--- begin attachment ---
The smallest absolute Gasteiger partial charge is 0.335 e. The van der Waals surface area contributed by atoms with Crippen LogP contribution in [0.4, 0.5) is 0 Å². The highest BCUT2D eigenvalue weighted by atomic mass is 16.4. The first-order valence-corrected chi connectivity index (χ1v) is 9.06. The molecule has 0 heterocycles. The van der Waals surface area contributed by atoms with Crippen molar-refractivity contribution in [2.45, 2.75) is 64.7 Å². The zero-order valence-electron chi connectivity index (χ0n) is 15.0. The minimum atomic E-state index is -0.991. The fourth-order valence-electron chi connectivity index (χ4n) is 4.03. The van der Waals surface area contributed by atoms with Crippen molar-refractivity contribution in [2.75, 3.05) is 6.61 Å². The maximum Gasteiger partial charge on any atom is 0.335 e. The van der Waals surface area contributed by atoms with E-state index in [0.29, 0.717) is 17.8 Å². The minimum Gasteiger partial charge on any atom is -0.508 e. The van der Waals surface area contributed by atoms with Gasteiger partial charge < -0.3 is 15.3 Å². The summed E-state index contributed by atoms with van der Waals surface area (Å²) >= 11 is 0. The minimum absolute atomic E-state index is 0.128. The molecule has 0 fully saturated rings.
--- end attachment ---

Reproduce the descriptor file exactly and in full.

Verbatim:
The smallest absolute Gasteiger partial charge is 0.335 e. The van der Waals surface area contributed by atoms with Crippen LogP contribution in [0.4, 0.5) is 0 Å². The highest BCUT2D eigenvalue weighted by atomic mass is 16.4. The first-order valence-corrected chi connectivity index (χ1v) is 9.06. The molecule has 0 heterocycles. The van der Waals surface area contributed by atoms with Crippen molar-refractivity contribution in [2.45, 2.75) is 64.7 Å². The zero-order valence-electron chi connectivity index (χ0n) is 15.0. The minimum atomic E-state index is -0.991. The fourth-order valence-electron chi connectivity index (χ4n) is 4.03. The van der Waals surface area contributed by atoms with Crippen molar-refractivity contribution in [2.75, 3.05) is 6.61 Å². The maximum Gasteiger partial charge on any atom is 0.335 e. The van der Waals surface area contributed by atoms with E-state index in [0.29, 0.717) is 17.8 Å². The minimum Gasteiger partial charge on any atom is -0.508 e. The van der Waals surface area contributed by atoms with Gasteiger partial charge < -0.3 is 15.3 Å². The summed E-state index contributed by atoms with van der Waals surface area (Å²) >= 11 is 0. The minimum absolute atomic E-state index is 0.128. The molecule has 0 fully saturated rings.